If you and your insurance company are in a disagreement on the amount of loss during a claim settlement, and the company refuses to negotiate, you have an option to settle the claim by invoking an appraisal clause in your insurance policy.
You may be familiar with the term “appraisal” as it relates to getting a professional opinion on the value of the real estate or personal property. However, most policyholders are not familiar with the insurance appraisal process. When the two parties are unable to agree on the amount of money an insurer should pay to settle a claim, it is likely that there will be a nonjudicial means of resolving disputes between insurers and insureds.
The process of invoking an appraisal clause and its description is located in the Conditions section of most homeowners or business owners policies (BOP). Here is how it’s described in an ISO insurance HO-3 form:
“If you and we fail to agree on the amount of loss, either may demand an appraisal of the loss. In this event, each party will choose a competent and impartial appraiser within 20 days after receiving a written request from the other. The two appraisers will choose an umpire. If they cannot agree upon an umpire within 15 days, you or we may request that the choice be made by a judge of a court of record in the state where the “residence premises” is located. The appraisers will separately set the amount of loss. If the appraisers submit a written report of an agreement to us, the amount agreed upon will be the amount of loss. If they fail to agree, they will submit their differences to the umpire. A decision agreed to by any two will set the amount of loss.”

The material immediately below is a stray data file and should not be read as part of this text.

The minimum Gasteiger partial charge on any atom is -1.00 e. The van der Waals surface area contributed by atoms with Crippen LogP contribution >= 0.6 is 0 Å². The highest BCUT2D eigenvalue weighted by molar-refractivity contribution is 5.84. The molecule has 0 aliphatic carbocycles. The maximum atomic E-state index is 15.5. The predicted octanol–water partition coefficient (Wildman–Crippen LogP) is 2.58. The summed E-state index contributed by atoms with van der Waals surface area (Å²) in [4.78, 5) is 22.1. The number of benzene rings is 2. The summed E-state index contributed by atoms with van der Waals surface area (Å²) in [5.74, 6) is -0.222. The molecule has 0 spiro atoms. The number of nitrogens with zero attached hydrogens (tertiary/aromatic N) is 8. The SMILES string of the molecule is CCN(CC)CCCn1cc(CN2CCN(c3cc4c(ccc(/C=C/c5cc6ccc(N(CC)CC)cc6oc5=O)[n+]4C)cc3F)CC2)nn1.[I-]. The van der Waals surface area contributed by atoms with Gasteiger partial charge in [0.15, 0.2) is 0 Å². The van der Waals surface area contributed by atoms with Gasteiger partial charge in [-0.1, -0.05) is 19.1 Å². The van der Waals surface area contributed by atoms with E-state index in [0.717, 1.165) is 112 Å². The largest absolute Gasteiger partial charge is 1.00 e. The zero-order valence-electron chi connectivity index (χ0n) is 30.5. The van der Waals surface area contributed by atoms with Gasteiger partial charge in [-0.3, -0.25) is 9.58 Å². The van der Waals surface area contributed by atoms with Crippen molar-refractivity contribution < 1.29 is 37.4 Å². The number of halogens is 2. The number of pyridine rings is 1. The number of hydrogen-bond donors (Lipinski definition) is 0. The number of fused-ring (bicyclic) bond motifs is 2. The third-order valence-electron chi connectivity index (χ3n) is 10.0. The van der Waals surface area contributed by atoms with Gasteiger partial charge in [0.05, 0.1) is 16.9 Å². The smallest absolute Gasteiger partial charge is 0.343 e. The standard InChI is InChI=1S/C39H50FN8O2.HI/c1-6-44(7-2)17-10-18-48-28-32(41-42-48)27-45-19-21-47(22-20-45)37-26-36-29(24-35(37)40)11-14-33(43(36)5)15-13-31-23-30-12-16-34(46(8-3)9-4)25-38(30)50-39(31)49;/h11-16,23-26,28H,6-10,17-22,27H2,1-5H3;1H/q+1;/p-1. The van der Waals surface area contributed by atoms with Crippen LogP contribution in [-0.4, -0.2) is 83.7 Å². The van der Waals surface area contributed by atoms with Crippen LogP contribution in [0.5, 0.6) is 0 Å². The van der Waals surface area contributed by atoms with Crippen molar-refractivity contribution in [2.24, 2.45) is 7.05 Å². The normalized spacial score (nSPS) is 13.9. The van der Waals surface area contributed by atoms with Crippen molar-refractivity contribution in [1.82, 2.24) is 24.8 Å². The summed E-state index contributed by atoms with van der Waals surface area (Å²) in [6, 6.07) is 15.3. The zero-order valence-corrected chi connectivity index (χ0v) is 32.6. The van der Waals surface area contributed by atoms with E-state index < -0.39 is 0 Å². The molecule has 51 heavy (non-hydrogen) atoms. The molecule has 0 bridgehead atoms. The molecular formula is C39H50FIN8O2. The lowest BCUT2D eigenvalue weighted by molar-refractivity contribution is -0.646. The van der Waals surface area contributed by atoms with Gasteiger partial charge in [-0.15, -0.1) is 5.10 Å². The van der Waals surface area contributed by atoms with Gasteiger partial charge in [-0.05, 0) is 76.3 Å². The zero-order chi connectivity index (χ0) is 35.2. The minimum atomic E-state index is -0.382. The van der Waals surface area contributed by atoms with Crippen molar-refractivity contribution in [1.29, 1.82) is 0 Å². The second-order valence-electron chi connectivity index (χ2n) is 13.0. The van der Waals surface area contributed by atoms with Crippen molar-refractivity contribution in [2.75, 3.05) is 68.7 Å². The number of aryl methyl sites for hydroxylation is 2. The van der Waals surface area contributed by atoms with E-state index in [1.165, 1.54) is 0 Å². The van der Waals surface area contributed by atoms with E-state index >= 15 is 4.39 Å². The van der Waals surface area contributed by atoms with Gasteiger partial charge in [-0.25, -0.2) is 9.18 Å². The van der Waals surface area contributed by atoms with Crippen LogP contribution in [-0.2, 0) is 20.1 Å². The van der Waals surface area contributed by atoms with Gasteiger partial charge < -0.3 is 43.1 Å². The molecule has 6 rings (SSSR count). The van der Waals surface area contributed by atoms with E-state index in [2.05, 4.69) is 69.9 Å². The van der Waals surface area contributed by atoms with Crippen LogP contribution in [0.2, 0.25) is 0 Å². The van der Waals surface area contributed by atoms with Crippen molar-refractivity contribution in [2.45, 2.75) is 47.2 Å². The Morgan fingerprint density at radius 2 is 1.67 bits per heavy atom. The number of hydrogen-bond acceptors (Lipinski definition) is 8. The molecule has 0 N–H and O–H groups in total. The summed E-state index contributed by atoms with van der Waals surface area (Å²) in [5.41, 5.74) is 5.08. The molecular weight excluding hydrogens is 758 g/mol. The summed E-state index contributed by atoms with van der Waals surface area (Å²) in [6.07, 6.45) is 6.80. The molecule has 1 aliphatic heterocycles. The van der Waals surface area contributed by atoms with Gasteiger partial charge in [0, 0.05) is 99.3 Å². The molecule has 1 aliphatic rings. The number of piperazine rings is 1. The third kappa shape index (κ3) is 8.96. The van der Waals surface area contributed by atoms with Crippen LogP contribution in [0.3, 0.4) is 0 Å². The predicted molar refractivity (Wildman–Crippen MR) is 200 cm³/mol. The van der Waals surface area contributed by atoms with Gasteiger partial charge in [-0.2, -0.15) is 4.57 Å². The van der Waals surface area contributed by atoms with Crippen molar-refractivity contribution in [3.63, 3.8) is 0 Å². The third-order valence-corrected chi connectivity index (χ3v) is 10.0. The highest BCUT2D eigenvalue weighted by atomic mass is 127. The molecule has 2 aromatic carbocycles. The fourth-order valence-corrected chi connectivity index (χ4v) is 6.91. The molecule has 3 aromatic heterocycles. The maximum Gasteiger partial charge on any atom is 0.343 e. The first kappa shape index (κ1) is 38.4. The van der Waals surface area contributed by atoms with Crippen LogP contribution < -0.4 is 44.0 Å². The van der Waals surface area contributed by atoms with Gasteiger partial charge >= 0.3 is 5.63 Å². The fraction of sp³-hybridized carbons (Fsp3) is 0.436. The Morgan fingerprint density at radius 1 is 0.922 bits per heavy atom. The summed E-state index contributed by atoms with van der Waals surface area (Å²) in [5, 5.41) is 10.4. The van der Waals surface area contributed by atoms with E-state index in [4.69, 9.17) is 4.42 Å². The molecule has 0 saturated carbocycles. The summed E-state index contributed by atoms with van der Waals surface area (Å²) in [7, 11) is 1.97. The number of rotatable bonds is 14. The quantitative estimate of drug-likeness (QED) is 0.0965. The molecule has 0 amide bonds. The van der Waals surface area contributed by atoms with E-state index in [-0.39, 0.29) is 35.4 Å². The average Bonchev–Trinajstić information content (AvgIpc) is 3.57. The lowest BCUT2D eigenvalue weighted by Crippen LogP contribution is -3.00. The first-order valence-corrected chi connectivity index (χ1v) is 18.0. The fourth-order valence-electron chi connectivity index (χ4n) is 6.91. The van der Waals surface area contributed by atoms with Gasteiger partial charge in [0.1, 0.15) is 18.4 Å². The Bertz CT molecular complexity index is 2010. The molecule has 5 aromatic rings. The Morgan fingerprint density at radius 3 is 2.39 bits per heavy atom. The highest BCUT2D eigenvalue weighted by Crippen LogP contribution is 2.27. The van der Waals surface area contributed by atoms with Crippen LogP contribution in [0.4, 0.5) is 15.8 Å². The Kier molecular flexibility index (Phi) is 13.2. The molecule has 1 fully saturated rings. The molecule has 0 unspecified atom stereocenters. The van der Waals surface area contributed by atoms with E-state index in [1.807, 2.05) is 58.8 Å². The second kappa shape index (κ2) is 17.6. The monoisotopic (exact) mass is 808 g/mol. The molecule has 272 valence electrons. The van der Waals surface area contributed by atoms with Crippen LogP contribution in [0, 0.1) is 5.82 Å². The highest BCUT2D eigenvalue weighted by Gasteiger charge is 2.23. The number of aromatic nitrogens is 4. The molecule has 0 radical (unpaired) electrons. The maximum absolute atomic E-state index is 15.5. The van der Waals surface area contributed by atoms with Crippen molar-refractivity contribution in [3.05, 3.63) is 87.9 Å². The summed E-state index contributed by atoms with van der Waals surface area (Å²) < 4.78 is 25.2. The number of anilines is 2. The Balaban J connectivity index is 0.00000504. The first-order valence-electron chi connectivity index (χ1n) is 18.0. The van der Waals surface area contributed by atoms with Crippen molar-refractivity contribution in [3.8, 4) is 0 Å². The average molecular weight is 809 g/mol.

The process of invoking an appraisal requires each party to:
1) pay its appointed appraiser; and
2) bear the other expenses of the appraisal and umpire equally.
When there is a pricing dispute, an appraisal may be a faster, lower-cost option available to settle a claim. Invoking an appraisal can be an effective way to settle claim disputes without having to take the time and expense of protracted litigation. The appraisers must be competent and disinterested. Appraisers cannot resolve issues relating to coverage or causation. An advance appraisal agreement and preparation of an appraisal award form is suggested in order to resolve as much as possible in the appraisal process.
The Process of an Appraisal Clause
An appraisal is a binding contractual process available to settle valuation disputes between policyholders and their insurance companies when they fail to agree on the amount of loss. Either the policyholder or the insurance company may initiate the appraisal clause, which is usually done in writing. Disputes centering on coverage or causation issues cannot be decided by appraisal. The process is generally governed by the Arbitration Act and can be formal or informal in nature.
Prior to an appraisal, you and your insurance company should first make a reasonable and honest attempt to come to a consensus as to the question of loss and damages. The appraisal is not appropriate based on an initial disagreement between the two parties without some effort to resolve the disagreement.
An insurance appraiser is a competent and disinterested professional who will evaluate the claim and value of the property or amount of the loss. Each party (insurance company and policyholder) must pick its own competent and disinterested appraiser when the insurance appraisal clause is invoked. An insurance appraiser can be an adjuster, contractor, engineer, or anyone else who is competent to value and determine the amount of loss. Once the appraisers are selected, they work together to select a competent, disinterested, and impartial individual to serve as umpire.